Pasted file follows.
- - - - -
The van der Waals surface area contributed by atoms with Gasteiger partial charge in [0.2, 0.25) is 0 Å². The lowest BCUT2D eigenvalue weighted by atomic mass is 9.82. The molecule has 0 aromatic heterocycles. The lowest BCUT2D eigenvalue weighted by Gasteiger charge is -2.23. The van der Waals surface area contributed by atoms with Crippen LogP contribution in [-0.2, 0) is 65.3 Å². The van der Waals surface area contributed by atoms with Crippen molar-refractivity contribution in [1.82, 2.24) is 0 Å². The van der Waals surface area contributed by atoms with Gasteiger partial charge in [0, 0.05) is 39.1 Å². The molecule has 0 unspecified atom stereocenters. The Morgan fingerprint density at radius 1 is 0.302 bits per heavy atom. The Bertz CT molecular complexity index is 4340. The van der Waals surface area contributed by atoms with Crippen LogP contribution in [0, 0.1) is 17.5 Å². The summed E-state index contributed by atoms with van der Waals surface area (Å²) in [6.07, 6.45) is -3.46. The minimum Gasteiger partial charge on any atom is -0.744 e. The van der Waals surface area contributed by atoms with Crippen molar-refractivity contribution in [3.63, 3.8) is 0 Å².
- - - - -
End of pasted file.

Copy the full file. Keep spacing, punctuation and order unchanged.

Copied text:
The van der Waals surface area contributed by atoms with Gasteiger partial charge in [0.2, 0.25) is 0 Å². The lowest BCUT2D eigenvalue weighted by atomic mass is 9.82. The molecule has 0 aromatic heterocycles. The lowest BCUT2D eigenvalue weighted by Gasteiger charge is -2.23. The van der Waals surface area contributed by atoms with Crippen LogP contribution in [-0.2, 0) is 65.3 Å². The van der Waals surface area contributed by atoms with Crippen molar-refractivity contribution in [1.82, 2.24) is 0 Å². The van der Waals surface area contributed by atoms with Gasteiger partial charge in [0, 0.05) is 39.1 Å². The molecule has 0 unspecified atom stereocenters. The Morgan fingerprint density at radius 1 is 0.302 bits per heavy atom. The Bertz CT molecular complexity index is 4340. The van der Waals surface area contributed by atoms with Crippen LogP contribution in [0, 0.1) is 17.5 Å². The summed E-state index contributed by atoms with van der Waals surface area (Å²) in [6.07, 6.45) is -3.46. The minimum Gasteiger partial charge on any atom is -0.744 e. The van der Waals surface area contributed by atoms with Crippen molar-refractivity contribution in [3.63, 3.8) is 0 Å².